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Egypt adjourns hearing on constitutional change to extend Sisi tenure

Many Egyptian public figures have spoken out against the proposed amendment, which could be discussed in parliament this spring
Efforts to extend Sisi’s presidential term beyond his 2022 limit have previously been widely reported and were not denied by the president. (AFP)

An Egyptian court has postponed hearing a case that would have the country's parliament discuss constitutional amendments allowing president Abdel Fattah el-Sisi to stay in power after the end of his second term in 2022.

The Cairo Court for Urgent Matters, led by judge Wael Abu Shadi, decided on Sunday to postpone the case until 24 February, pending the plaintiff’s submission of supportive documents.

Pro-Sisi lawyer Ayman Abd al-Hakim filed the case in December “on behalf of a number of citizens” to demand changes to Article 140 of the Egyptian constitution, which he said was “unfair to the great Egyptian people” who are “the source of powers”.

The plaintiff dismissed Article 140 as “a heresy created by the constitutional committee to simulate Western countries despite the different circumstances in different countries”.

The proposed amendment to Article 140, which limits presidents to two four-year terms, would allow Sisi to extend his time in office if voters approve the amendment in a popular referendum. 

The amendments, however, have to be formally proposed by either the president or 20 percent of MPs, according to Article 226 of the current constitution.

In response to reports on the lawsuit, parliament spokesperson Salah Hasaballah said that parliament had not received any formal requests related to amending the constitution, but that it would consider any amendments in accordance with Article 226.

“The House of Representatives cannot unilaterally decide to amend the constitution. The people own the decision to do so through a popular referendum," he said during a press conference on 10 January.

‘A crime against the January revolution’

Efforts to extend Sisi’s presidential term beyond his 2022 limit have previously been widely reported and were not denied by the president.

On 13 January, the Civil Democratic Movement consisting of seven liberal and leftist parties issued a statement dismissing the proposed amendments as “a coup attempt against the constitution” seeking to strip Egyptians of their democratic gains.

Earlier in January, nearly a thousand Egyptian public figures signed a petition declaring their rejection of calls to amend the constitution to extend Sisi’s term.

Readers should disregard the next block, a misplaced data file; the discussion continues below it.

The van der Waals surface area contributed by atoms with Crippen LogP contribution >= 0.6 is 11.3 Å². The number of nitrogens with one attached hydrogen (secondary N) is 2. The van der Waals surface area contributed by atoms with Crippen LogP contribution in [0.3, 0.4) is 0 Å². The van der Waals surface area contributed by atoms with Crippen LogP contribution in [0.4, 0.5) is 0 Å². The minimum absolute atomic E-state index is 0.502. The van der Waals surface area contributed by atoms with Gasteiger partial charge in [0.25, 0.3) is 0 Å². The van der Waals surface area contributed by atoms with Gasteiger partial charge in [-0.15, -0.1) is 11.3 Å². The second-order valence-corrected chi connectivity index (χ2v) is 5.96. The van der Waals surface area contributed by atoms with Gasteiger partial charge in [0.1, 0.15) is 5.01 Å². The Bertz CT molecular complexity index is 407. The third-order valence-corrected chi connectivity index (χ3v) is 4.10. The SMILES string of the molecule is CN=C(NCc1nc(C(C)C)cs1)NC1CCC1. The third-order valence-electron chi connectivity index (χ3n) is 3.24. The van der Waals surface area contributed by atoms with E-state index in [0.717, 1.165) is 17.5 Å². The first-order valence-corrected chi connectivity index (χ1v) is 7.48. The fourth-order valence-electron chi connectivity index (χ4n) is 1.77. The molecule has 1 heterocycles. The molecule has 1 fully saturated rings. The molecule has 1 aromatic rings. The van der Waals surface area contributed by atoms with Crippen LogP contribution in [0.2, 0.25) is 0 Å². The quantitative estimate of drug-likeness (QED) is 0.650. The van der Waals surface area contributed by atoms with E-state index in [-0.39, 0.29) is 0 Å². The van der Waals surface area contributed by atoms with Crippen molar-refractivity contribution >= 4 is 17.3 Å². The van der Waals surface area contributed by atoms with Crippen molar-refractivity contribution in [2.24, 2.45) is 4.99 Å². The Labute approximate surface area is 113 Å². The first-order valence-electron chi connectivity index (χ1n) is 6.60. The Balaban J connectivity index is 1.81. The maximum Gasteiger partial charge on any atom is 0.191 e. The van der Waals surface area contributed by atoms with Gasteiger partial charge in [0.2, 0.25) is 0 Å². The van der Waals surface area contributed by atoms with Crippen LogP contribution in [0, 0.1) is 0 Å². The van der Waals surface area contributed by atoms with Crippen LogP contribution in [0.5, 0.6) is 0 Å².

“Promoting this absurdity will deepen the legitimacy crisis suffered by the current regime as a result of its continuous neglect and violation of many constitutional articles, such as the expropriation of Egyptian land in Tiran and Sanafir and [failure to uphold] constitutional articles related to transitional and social justice,” the petition read.

Many well-known public figures signed the petition, including activist and member of the National Council for Human Rights George Ishak, novelist Alaa al-Aswany, scholar Taqadum al-Khatib and former April 6 leader Israa Abdel Fattah.

Even Mohammed El Baradei, who briefly served as interim vice president of Egypt after the 2013 coup, reacted on social media.

Translation: In repressive regimes, the ruler squanders the constitution; the ‘honourable’ tailors design a constitution with the size of the ruler; and in the end, the constitution is undermined and the ruler fails. Since the revolution, there have been endless attempts to turn the constitution into a tool for control rather than a guarantor for people’s rights and liberties…

Ayman Nour, former presidential candidate and liberal Egyptian politician, condemned the proposed amendment as “a grave crime that would undermine the last gain of the January 2011 revolution” related to limiting terms of office for presidents.

However, he said he was optimistic that Sisi would not remain in power perpetually, citing similar attempts by his predecessors Hosni Mubarak and Anwar Sadat to amend the constitution to stay in power for unlimited periods.

“Historically, no Egyptian president benefited from constitutional amendments seeking to perpetuate their rule,” Nour told Middle East Eye last month.

The petition to amend Article 140 comes amid reports that a plan to change the constitution would be put into motion this spring and that Sisi’s son, Mahmoud, had been tasked with pushing it through.

The plan, according to a report by the Egyptian news site Mada Masr, seeks to change the amendment to extend the presidential term to six years and is scheduled to be drafted by March 2019.